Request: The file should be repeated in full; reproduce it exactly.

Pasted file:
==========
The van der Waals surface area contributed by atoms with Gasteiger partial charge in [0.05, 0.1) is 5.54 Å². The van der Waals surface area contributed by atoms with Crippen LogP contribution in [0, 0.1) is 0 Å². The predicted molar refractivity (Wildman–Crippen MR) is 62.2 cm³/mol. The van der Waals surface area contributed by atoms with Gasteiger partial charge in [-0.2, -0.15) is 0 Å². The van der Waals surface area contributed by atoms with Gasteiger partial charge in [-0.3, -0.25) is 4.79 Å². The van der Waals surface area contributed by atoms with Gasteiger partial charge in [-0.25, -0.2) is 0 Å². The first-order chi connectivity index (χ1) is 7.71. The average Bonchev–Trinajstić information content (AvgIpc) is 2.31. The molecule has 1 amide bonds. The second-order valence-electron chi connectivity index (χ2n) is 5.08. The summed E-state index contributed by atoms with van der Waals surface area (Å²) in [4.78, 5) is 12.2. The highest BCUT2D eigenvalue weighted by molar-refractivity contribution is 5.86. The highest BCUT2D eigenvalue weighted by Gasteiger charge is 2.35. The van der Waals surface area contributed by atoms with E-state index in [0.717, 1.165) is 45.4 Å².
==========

The van der Waals surface area contributed by atoms with Gasteiger partial charge in [0.05, 0.1) is 5.54 Å². The van der Waals surface area contributed by atoms with Crippen LogP contribution in [0, 0.1) is 0 Å². The predicted molar refractivity (Wildman–Crippen MR) is 62.2 cm³/mol. The van der Waals surface area contributed by atoms with Gasteiger partial charge in [-0.2, -0.15) is 0 Å². The van der Waals surface area contributed by atoms with Gasteiger partial charge in [-0.3, -0.25) is 4.79 Å². The van der Waals surface area contributed by atoms with Gasteiger partial charge in [-0.25, -0.2) is 0 Å². The first-order chi connectivity index (χ1) is 7.71. The average Bonchev–Trinajstić information content (AvgIpc) is 2.31. The molecule has 1 amide bonds. The second-order valence-electron chi connectivity index (χ2n) is 5.08. The summed E-state index contributed by atoms with van der Waals surface area (Å²) in [4.78, 5) is 12.2. The highest BCUT2D eigenvalue weighted by molar-refractivity contribution is 5.86. The highest BCUT2D eigenvalue weighted by Gasteiger charge is 2.35. The van der Waals surface area contributed by atoms with E-state index in [0.717, 1.165) is 45.4 Å².